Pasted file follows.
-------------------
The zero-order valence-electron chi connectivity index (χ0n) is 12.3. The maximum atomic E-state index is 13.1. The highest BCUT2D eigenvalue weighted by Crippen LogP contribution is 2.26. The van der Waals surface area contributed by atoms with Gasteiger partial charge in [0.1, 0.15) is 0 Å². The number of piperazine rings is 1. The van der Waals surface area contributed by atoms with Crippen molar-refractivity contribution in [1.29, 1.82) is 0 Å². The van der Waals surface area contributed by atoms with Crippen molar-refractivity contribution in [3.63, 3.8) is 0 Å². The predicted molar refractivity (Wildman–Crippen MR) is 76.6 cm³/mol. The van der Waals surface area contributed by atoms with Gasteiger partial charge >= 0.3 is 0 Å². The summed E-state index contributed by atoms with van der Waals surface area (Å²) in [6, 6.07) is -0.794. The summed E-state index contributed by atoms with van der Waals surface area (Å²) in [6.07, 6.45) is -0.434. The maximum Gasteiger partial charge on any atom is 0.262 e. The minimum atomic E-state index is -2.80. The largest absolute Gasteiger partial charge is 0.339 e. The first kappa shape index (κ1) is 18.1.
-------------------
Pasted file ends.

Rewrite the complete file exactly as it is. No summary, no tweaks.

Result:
The zero-order valence-electron chi connectivity index (χ0n) is 12.3. The maximum atomic E-state index is 13.1. The highest BCUT2D eigenvalue weighted by Crippen LogP contribution is 2.26. The van der Waals surface area contributed by atoms with Gasteiger partial charge in [0.1, 0.15) is 0 Å². The number of piperazine rings is 1. The van der Waals surface area contributed by atoms with Crippen molar-refractivity contribution in [1.29, 1.82) is 0 Å². The van der Waals surface area contributed by atoms with Crippen molar-refractivity contribution in [3.63, 3.8) is 0 Å². The predicted molar refractivity (Wildman–Crippen MR) is 76.6 cm³/mol. The van der Waals surface area contributed by atoms with Gasteiger partial charge >= 0.3 is 0 Å². The summed E-state index contributed by atoms with van der Waals surface area (Å²) in [6, 6.07) is -0.794. The summed E-state index contributed by atoms with van der Waals surface area (Å²) in [6.07, 6.45) is -0.434. The maximum Gasteiger partial charge on any atom is 0.262 e. The minimum atomic E-state index is -2.80. The largest absolute Gasteiger partial charge is 0.339 e. The first kappa shape index (κ1) is 18.1.